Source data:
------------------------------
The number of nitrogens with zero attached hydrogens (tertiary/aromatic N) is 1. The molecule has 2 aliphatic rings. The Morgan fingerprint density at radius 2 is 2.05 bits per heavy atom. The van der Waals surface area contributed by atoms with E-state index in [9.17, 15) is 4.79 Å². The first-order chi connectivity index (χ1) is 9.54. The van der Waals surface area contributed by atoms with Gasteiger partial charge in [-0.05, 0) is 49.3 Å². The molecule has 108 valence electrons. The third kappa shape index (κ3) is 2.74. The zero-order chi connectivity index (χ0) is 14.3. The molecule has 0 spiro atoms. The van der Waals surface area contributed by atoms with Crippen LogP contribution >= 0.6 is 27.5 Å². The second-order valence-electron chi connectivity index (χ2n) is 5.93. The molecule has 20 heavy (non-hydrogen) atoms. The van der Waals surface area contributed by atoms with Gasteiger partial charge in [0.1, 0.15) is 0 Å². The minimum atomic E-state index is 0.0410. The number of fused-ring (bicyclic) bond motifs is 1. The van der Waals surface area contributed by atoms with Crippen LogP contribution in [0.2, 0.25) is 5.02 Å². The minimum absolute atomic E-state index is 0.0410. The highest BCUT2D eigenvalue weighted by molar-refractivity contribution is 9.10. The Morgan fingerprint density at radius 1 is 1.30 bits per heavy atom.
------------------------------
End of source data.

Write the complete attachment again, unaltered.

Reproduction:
The number of nitrogens with zero attached hydrogens (tertiary/aromatic N) is 1. The molecule has 2 aliphatic rings. The Morgan fingerprint density at radius 2 is 2.05 bits per heavy atom. The van der Waals surface area contributed by atoms with E-state index in [9.17, 15) is 4.79 Å². The first-order chi connectivity index (χ1) is 9.54. The van der Waals surface area contributed by atoms with Gasteiger partial charge in [-0.05, 0) is 49.3 Å². The molecule has 108 valence electrons. The third kappa shape index (κ3) is 2.74. The zero-order chi connectivity index (χ0) is 14.3. The molecule has 0 spiro atoms. The van der Waals surface area contributed by atoms with Crippen LogP contribution >= 0.6 is 27.5 Å². The second-order valence-electron chi connectivity index (χ2n) is 5.93. The molecule has 20 heavy (non-hydrogen) atoms. The van der Waals surface area contributed by atoms with Gasteiger partial charge in [0.1, 0.15) is 0 Å². The minimum atomic E-state index is 0.0410. The number of fused-ring (bicyclic) bond motifs is 1. The van der Waals surface area contributed by atoms with Crippen LogP contribution in [0.2, 0.25) is 5.02 Å². The minimum absolute atomic E-state index is 0.0410. The highest BCUT2D eigenvalue weighted by molar-refractivity contribution is 9.10. The Morgan fingerprint density at radius 1 is 1.30 bits per heavy atom.